While the Confederacy may be the enemy in Stephen Spielberg‘s new film ‘Lincoln‘, it is a defeated and toothless one, tattered and on the cusp of surrender. But as this is a legislative melodrama, not a war film, the real foes are the South-sympathizing, anti-war Democrats, opposed to passing Abraham Lincoln’s signature Thirteenth Amendment, which would permanently abolish slavery.
And at the head of that fear-mongering group is perhaps one of the Confederacy’s most well-known allies, the charming and duplicitous Fernando Wood, former two-time mayor of New York.
As played by Lee Pace, Wood is at his most vituperative, presenting any notion of racial equality as a destruction of American values and stoking fears of black men running amok with such powers as the right to vote. But while the depiction is certainly accurate — this is, after all, the man who proposed to New York’s Common Council that the city secede with the South — the context is also telling.
For Wood had just been voted out of office just a couple months before.
Aligning himself so tightly with Southern causes had been his recipe for success in the past; New York was a city with strong economic ties to Southern states, and Democrats were adroit at playing to the fears of newly arrived immigrants. But even as Lincoln’s challenger in the general election George B. McClellan easily won the vote of New Yorkers in November 1864, Wood had sullied his own reputation with local Democrats, and his own political machine Mozart Hall was going down in flames.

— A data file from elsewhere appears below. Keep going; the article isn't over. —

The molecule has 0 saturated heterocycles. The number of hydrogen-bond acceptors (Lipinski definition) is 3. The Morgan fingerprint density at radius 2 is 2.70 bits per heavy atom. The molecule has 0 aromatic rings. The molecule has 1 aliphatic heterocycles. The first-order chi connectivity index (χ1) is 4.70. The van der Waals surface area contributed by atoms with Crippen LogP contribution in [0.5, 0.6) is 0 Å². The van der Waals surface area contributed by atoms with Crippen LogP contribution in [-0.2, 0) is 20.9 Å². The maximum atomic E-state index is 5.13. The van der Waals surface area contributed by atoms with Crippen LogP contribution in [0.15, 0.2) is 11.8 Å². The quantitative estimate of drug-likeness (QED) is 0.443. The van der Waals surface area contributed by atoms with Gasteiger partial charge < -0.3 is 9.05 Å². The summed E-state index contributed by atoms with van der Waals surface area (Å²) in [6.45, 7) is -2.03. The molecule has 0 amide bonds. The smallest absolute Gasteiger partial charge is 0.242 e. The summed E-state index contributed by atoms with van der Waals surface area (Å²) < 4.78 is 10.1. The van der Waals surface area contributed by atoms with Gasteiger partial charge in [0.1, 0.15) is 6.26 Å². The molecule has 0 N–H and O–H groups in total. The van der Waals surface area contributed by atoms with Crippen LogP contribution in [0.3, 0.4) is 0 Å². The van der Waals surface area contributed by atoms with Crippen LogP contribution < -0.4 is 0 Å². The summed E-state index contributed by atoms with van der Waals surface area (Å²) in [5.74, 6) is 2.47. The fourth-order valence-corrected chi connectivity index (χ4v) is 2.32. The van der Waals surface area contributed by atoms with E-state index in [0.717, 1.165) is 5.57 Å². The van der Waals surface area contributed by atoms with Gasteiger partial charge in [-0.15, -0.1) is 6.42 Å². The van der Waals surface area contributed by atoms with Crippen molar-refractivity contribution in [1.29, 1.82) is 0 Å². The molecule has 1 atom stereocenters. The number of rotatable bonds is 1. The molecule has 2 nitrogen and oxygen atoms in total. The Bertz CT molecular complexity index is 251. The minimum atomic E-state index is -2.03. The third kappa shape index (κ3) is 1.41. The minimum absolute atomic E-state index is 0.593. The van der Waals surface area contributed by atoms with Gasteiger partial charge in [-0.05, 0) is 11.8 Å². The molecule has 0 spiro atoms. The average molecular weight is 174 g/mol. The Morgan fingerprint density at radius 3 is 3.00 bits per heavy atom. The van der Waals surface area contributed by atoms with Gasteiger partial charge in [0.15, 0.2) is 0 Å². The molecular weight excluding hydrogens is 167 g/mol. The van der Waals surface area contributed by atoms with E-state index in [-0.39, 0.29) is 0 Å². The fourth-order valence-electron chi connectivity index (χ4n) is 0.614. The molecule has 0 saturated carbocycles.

That November, he struggled to keep his seat and was mocked in the press. Spelling out his desperation, the New York Herald declared, “Fernando Wood is the nominee of Fernando Wood. Fernando Wood is patrolling the district, making speeches for Fernando Wood.” He lost his seat to Republican William Darling, the president of the Third Avenue Railroad Company.
So, as depicted in ‘Lincoln’, he’s letting it all go, a flailing lame-duck power representing a losing cause, albeit one still clinging to significant legislative power. The ultimate quest of the film is to convince several Democrats to change their vote and, thus, history.
William Bilbo (played in the movie by James Spader) was asked if Wood could perhaps be swayed to vote for the Amendment, but he replied that he could “not do anything with Fernando Wood nor do I much regret it.” [source]
After a period in ‘political exile’, Wood returned to Congress in 1867 and retained his seat until 1881. But he was politically weakened, giving up as leader of his own political machine even as Tammany reached its apotheosis with William ‘Boss’ Tweed.
For much more on the life of this obstinate but fascinating character, check out my podcast on Fernando Wood: the Scoundrel Mayor of New York, recorded in July 2011. You can find it on iTunes (Episode #126) or download it directly from here.